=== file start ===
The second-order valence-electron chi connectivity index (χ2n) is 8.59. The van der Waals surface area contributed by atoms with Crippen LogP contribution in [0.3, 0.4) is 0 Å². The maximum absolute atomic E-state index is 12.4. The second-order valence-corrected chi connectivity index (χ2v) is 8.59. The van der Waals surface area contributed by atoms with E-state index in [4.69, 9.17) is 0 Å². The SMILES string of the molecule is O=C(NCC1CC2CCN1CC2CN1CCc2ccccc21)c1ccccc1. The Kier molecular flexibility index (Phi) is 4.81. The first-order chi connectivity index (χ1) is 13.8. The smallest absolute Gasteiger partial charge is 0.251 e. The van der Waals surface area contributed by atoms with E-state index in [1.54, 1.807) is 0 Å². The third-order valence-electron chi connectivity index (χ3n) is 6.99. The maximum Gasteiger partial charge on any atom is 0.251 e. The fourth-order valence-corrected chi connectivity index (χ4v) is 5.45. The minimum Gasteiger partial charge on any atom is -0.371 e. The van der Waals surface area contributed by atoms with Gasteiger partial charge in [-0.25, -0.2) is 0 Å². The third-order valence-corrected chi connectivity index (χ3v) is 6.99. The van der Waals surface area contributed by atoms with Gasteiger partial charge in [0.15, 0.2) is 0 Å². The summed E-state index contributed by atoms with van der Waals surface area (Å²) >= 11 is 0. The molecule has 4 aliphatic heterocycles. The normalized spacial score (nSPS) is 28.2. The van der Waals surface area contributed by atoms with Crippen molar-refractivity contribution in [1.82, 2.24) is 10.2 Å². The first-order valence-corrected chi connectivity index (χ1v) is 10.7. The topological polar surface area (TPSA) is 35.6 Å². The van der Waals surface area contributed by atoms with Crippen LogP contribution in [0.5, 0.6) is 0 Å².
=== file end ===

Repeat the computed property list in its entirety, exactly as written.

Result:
The second-order valence-electron chi connectivity index (χ2n) is 8.59. The van der Waals surface area contributed by atoms with Crippen LogP contribution in [0.3, 0.4) is 0 Å². The maximum absolute atomic E-state index is 12.4. The second-order valence-corrected chi connectivity index (χ2v) is 8.59. The van der Waals surface area contributed by atoms with E-state index in [4.69, 9.17) is 0 Å². The SMILES string of the molecule is O=C(NCC1CC2CCN1CC2CN1CCc2ccccc21)c1ccccc1. The Kier molecular flexibility index (Phi) is 4.81. The first-order chi connectivity index (χ1) is 13.8. The smallest absolute Gasteiger partial charge is 0.251 e. The van der Waals surface area contributed by atoms with E-state index in [1.54, 1.807) is 0 Å². The third-order valence-electron chi connectivity index (χ3n) is 6.99. The maximum Gasteiger partial charge on any atom is 0.251 e. The fourth-order valence-corrected chi connectivity index (χ4v) is 5.45. The minimum Gasteiger partial charge on any atom is -0.371 e. The van der Waals surface area contributed by atoms with Gasteiger partial charge in [-0.25, -0.2) is 0 Å². The third-order valence-corrected chi connectivity index (χ3v) is 6.99. The van der Waals surface area contributed by atoms with Gasteiger partial charge in [0.15, 0.2) is 0 Å². The summed E-state index contributed by atoms with van der Waals surface area (Å²) >= 11 is 0. The molecule has 4 aliphatic heterocycles. The normalized spacial score (nSPS) is 28.2. The van der Waals surface area contributed by atoms with Crippen molar-refractivity contribution in [1.82, 2.24) is 10.2 Å². The first-order valence-corrected chi connectivity index (χ1v) is 10.7. The topological polar surface area (TPSA) is 35.6 Å². The van der Waals surface area contributed by atoms with Crippen LogP contribution in [0.5, 0.6) is 0 Å².